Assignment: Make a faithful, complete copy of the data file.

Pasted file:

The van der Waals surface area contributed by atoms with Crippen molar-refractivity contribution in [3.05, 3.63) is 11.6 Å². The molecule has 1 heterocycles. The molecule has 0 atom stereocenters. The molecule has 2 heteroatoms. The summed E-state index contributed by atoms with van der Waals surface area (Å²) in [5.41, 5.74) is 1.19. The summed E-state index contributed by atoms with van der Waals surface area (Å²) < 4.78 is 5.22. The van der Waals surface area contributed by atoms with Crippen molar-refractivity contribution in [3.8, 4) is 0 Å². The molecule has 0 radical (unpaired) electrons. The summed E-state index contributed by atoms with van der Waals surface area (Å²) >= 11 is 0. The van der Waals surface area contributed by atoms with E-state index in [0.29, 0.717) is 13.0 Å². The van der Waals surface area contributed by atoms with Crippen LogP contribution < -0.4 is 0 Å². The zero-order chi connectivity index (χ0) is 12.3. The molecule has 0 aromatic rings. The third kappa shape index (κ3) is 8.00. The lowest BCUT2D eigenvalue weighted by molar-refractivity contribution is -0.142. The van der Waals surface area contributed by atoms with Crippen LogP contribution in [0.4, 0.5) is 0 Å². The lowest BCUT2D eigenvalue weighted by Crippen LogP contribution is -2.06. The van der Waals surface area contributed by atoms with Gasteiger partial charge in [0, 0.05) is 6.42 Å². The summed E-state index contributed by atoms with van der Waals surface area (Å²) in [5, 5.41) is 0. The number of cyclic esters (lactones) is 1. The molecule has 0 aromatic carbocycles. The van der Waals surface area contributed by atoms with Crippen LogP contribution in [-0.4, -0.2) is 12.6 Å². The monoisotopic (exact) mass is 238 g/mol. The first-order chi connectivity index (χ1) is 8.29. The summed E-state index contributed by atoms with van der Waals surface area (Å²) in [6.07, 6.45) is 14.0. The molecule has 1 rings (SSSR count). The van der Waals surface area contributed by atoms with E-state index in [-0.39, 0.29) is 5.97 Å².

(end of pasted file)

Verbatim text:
The van der Waals surface area contributed by atoms with Crippen molar-refractivity contribution in [3.05, 3.63) is 11.6 Å². The molecule has 1 heterocycles. The molecule has 0 atom stereocenters. The molecule has 2 heteroatoms. The summed E-state index contributed by atoms with van der Waals surface area (Å²) in [5.41, 5.74) is 1.19. The summed E-state index contributed by atoms with van der Waals surface area (Å²) < 4.78 is 5.22. The van der Waals surface area contributed by atoms with Crippen molar-refractivity contribution in [3.8, 4) is 0 Å². The molecule has 0 radical (unpaired) electrons. The summed E-state index contributed by atoms with van der Waals surface area (Å²) >= 11 is 0. The van der Waals surface area contributed by atoms with E-state index in [0.29, 0.717) is 13.0 Å². The van der Waals surface area contributed by atoms with Crippen LogP contribution < -0.4 is 0 Å². The zero-order chi connectivity index (χ0) is 12.3. The molecule has 0 aromatic rings. The third kappa shape index (κ3) is 8.00. The lowest BCUT2D eigenvalue weighted by molar-refractivity contribution is -0.142. The van der Waals surface area contributed by atoms with Crippen LogP contribution in [0.4, 0.5) is 0 Å². The lowest BCUT2D eigenvalue weighted by Crippen LogP contribution is -2.06. The van der Waals surface area contributed by atoms with Gasteiger partial charge in [0, 0.05) is 6.42 Å². The summed E-state index contributed by atoms with van der Waals surface area (Å²) in [5, 5.41) is 0. The number of cyclic esters (lactones) is 1. The molecule has 0 aromatic carbocycles. The van der Waals surface area contributed by atoms with Crippen LogP contribution in [-0.4, -0.2) is 12.6 Å². The monoisotopic (exact) mass is 238 g/mol. The first-order chi connectivity index (χ1) is 8.29. The summed E-state index contributed by atoms with van der Waals surface area (Å²) in [6.07, 6.45) is 14.0. The molecule has 1 rings (SSSR count). The van der Waals surface area contributed by atoms with E-state index in [-0.39, 0.29) is 5.97 Å².